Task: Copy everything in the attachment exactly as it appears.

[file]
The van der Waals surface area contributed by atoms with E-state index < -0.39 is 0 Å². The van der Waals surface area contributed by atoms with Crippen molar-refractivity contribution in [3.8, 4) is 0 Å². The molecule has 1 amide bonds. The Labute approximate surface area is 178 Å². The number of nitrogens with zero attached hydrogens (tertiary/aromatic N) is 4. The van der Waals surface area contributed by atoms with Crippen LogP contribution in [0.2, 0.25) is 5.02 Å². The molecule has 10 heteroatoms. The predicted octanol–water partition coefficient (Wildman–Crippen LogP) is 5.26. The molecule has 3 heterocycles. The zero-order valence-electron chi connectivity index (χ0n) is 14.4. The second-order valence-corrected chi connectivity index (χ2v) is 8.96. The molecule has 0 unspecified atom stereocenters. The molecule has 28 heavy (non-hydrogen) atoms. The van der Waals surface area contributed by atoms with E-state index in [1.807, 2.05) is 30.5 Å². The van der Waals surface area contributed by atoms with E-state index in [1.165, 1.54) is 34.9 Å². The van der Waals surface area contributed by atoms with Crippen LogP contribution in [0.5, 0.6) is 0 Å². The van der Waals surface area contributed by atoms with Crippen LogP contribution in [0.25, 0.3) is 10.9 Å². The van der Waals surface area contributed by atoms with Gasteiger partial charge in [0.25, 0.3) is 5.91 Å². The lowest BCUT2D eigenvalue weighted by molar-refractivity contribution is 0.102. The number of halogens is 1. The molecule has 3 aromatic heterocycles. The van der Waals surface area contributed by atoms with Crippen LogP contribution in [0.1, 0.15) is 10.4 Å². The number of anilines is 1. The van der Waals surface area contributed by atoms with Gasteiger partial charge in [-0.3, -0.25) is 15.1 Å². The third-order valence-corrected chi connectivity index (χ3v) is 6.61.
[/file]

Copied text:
The van der Waals surface area contributed by atoms with E-state index < -0.39 is 0 Å². The van der Waals surface area contributed by atoms with Crippen molar-refractivity contribution in [3.8, 4) is 0 Å². The molecule has 1 amide bonds. The Labute approximate surface area is 178 Å². The number of nitrogens with zero attached hydrogens (tertiary/aromatic N) is 4. The van der Waals surface area contributed by atoms with Crippen LogP contribution in [0.2, 0.25) is 5.02 Å². The molecule has 10 heteroatoms. The predicted octanol–water partition coefficient (Wildman–Crippen LogP) is 5.26. The molecule has 3 heterocycles. The zero-order valence-electron chi connectivity index (χ0n) is 14.4. The second-order valence-corrected chi connectivity index (χ2v) is 8.96. The molecule has 0 unspecified atom stereocenters. The molecule has 28 heavy (non-hydrogen) atoms. The van der Waals surface area contributed by atoms with E-state index in [1.807, 2.05) is 30.5 Å². The van der Waals surface area contributed by atoms with E-state index in [1.165, 1.54) is 34.9 Å². The van der Waals surface area contributed by atoms with Crippen LogP contribution in [0.5, 0.6) is 0 Å². The van der Waals surface area contributed by atoms with Crippen LogP contribution in [0.25, 0.3) is 10.9 Å². The van der Waals surface area contributed by atoms with Gasteiger partial charge in [0.25, 0.3) is 5.91 Å². The lowest BCUT2D eigenvalue weighted by molar-refractivity contribution is 0.102. The number of halogens is 1. The molecule has 3 aromatic heterocycles. The van der Waals surface area contributed by atoms with Crippen LogP contribution in [0.1, 0.15) is 10.4 Å². The number of anilines is 1. The van der Waals surface area contributed by atoms with Gasteiger partial charge in [-0.3, -0.25) is 15.1 Å². The third-order valence-corrected chi connectivity index (χ3v) is 6.61.